DIY a Wreath for Your Apartment Door, Interior or Exterior



Wreaths are easy to DIY, especially with the abundance of online tutorials. Pick a few of your fave colors and Christmas objects, like red berries, holly, and a big red bow. Then get creative with a cool wreath for your apartment door, either interior or exterior.





Hang Fairy Lights Around Your Windows or Above Your Bed



Fairy lights come in an array of gorgeous colors, and you can string them up anywhere. For Christmas, go with the ones that sparkle and twinkle. Deck your windowsills and above your bed, as the lights emit a soft glow that will likely lull you to a peaceful sleep. Or, in the same vein of the window ideas, you could snag some festive waterproof stickers to adhere to your windowpanes.




Go Ahead and Wrap Presents for Your Designated Christmas Corner


 If you’ve designated a Christmas corner for your apartment, go ahead and wrap a few gifts. Even if
those gifts are for yourself. Festive wrapping paper is often enough to get you in the mood for the holidays. The sparkles, glitter, and fun patterns add a super dose of cute to your minimal Christmas décor.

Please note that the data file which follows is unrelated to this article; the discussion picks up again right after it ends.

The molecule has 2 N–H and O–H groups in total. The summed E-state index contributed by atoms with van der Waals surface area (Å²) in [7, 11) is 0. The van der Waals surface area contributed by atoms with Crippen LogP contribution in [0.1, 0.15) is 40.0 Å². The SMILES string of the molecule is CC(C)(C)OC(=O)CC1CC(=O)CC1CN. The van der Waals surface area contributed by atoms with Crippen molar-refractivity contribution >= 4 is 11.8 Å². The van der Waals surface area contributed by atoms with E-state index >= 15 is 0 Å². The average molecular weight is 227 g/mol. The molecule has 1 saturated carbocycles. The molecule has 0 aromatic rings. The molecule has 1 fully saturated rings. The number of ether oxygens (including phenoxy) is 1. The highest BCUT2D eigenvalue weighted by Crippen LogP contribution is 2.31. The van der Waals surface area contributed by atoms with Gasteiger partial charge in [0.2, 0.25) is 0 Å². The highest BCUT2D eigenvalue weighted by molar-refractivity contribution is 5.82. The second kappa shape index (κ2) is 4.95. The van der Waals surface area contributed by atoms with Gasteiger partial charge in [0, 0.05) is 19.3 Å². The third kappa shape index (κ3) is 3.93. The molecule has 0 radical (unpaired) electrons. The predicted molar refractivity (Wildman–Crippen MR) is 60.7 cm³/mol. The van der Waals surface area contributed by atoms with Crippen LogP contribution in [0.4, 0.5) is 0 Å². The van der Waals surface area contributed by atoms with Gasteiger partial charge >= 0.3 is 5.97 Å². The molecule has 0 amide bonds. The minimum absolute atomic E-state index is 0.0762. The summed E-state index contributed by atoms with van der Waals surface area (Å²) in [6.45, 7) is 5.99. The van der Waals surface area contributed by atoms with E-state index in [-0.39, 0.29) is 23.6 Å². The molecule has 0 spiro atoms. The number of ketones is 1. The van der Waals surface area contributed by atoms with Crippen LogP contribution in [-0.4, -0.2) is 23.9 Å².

Hang Any Christmas Cards Your Receive

If your family and friends send out Christmas cards every year, pin them up in a doorway or on a designated Christmas wall. This will be your little area of cheer and holiday spirit. Read them often to uplift your mood. And don’t forget to send a few back to reciprocate the love and care to the people that mean the most.


While receiving and giving presents is an awesome Christmas tradition, decorating is more so amazing because it restores that childhood wonder that you once held for the holidays. You can feel it as excitement and giddiness in your heart. THAT is the Christmas spirit that you should aim for with your apartment’s holiday décor, however minimal and simple.

Joyfully,

Sunday, January 7, 2018

Paddington 2 - Coming Soon!